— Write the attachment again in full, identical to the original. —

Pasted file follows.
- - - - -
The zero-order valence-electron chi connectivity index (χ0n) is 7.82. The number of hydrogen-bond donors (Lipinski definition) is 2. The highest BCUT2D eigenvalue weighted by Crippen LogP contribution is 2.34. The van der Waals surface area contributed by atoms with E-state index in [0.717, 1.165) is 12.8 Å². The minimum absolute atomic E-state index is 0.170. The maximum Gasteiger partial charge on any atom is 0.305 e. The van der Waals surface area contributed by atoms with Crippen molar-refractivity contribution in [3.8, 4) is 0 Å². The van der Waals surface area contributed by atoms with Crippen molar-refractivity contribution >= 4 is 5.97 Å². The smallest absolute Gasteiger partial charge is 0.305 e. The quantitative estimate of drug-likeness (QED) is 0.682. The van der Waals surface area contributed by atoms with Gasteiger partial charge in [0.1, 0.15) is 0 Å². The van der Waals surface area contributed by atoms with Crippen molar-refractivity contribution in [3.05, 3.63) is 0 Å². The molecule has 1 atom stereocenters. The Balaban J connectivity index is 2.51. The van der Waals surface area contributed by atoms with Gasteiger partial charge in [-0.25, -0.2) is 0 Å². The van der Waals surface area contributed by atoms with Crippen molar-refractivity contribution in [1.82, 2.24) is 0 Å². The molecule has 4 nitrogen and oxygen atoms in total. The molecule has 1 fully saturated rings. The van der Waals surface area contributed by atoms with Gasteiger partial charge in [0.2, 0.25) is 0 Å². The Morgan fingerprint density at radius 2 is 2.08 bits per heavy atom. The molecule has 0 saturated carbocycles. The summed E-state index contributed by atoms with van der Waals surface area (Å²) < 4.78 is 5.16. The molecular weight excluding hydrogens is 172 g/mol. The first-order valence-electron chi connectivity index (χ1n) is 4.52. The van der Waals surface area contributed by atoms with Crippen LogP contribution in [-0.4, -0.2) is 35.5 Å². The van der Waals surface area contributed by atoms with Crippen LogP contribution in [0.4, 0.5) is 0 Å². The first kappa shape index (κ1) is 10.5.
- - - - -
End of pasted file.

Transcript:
The zero-order valence-electron chi connectivity index (χ0n) is 7.82. The number of hydrogen-bond donors (Lipinski definition) is 2. The highest BCUT2D eigenvalue weighted by Crippen LogP contribution is 2.34. The van der Waals surface area contributed by atoms with E-state index in [0.717, 1.165) is 12.8 Å². The minimum absolute atomic E-state index is 0.170. The maximum Gasteiger partial charge on any atom is 0.305 e. The van der Waals surface area contributed by atoms with Crippen molar-refractivity contribution in [3.8, 4) is 0 Å². The van der Waals surface area contributed by atoms with Crippen molar-refractivity contribution >= 4 is 5.97 Å². The smallest absolute Gasteiger partial charge is 0.305 e. The quantitative estimate of drug-likeness (QED) is 0.682. The van der Waals surface area contributed by atoms with Gasteiger partial charge in [0.1, 0.15) is 0 Å². The van der Waals surface area contributed by atoms with Crippen molar-refractivity contribution in [3.05, 3.63) is 0 Å². The molecule has 1 atom stereocenters. The Balaban J connectivity index is 2.51. The van der Waals surface area contributed by atoms with Gasteiger partial charge in [-0.25, -0.2) is 0 Å². The van der Waals surface area contributed by atoms with Crippen molar-refractivity contribution in [1.82, 2.24) is 0 Å². The molecule has 4 nitrogen and oxygen atoms in total. The molecule has 1 fully saturated rings. The van der Waals surface area contributed by atoms with Gasteiger partial charge in [0.2, 0.25) is 0 Å². The Morgan fingerprint density at radius 2 is 2.08 bits per heavy atom. The molecule has 0 saturated carbocycles. The summed E-state index contributed by atoms with van der Waals surface area (Å²) < 4.78 is 5.16. The molecular weight excluding hydrogens is 172 g/mol. The first-order valence-electron chi connectivity index (χ1n) is 4.52. The van der Waals surface area contributed by atoms with Crippen LogP contribution in [-0.4, -0.2) is 35.5 Å². The van der Waals surface area contributed by atoms with Crippen LogP contribution in [0.4, 0.5) is 0 Å². The first kappa shape index (κ1) is 10.5.